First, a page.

However, I disagree with his suggestion that eliminating filler words is “one of the simplest habits to fix.” In my own experience, these words are very deeply embedded in the way we naturally talk. I have made a bit of progress on this, but frankly I think I have a long way to go.
Fifth tip: Take time to pause. “We recognize the pregnant pause, the stunned silence, the expectant hush,” according to a recent story in The New York Times. “Pauses are interpreted as eloquence -- in music and in public speech.” A simple way, Gallo suggests, “is to choose one or two phrases in your next presentation that express the key message you want to leave your audience with. Pause before you deliver those lines. For example, “The most important thing I’d like you to remember is this…” Then “pause for two beats before you complete the sentence. Whatever you say next will be instantly memorable.”
The last piece of advice is a related one: Vary your pace. “Confident speakers vary the pace of their verbal delivery. They slow down and speed up to accentuate their most important points.”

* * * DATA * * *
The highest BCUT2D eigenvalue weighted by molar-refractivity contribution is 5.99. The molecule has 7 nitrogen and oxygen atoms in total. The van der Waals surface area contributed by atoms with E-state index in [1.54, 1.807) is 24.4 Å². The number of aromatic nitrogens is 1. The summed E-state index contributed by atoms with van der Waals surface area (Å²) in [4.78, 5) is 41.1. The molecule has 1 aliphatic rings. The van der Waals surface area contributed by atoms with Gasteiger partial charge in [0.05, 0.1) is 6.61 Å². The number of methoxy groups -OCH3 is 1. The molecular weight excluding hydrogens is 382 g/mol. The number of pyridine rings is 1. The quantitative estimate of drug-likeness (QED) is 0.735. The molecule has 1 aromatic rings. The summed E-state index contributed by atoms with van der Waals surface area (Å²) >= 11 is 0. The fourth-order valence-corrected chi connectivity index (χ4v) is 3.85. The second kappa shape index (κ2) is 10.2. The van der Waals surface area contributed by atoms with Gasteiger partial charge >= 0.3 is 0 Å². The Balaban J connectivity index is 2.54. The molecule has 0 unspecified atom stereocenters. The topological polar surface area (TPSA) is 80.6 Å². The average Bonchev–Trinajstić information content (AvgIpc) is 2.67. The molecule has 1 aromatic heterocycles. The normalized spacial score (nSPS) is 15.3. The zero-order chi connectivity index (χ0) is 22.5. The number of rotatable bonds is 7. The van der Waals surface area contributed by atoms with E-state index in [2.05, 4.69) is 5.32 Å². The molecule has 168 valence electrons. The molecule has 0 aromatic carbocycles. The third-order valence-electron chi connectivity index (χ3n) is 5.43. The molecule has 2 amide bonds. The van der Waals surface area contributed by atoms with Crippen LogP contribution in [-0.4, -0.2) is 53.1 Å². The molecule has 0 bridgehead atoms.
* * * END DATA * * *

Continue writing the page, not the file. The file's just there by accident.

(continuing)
This again was something I did consciously and deliberately while in government. In my written speech notes, I would indicate with the word “SLOW” in capital letters where I wanted to slow down. Sometimes I added an exclamation point. I didn’t have a separate setting for talking unusually fast, though: my two speeds were normal and slow. Again, as a New Yorker, my tendency was to speak too fast, so I paid attention to this.
One thing that amazed me about this article was that I found literally all of the author’s six points to be worthwhile and helpful – and I personally have used (or at least tried) to use all of them. I read a lot of short advice pieces like this one, and this is the first about which I am willing to say that every point was helpful. A great hit rate. Give it a read!
Posted by Steve Kelman on Oct 29, 2019 at 1:19 PM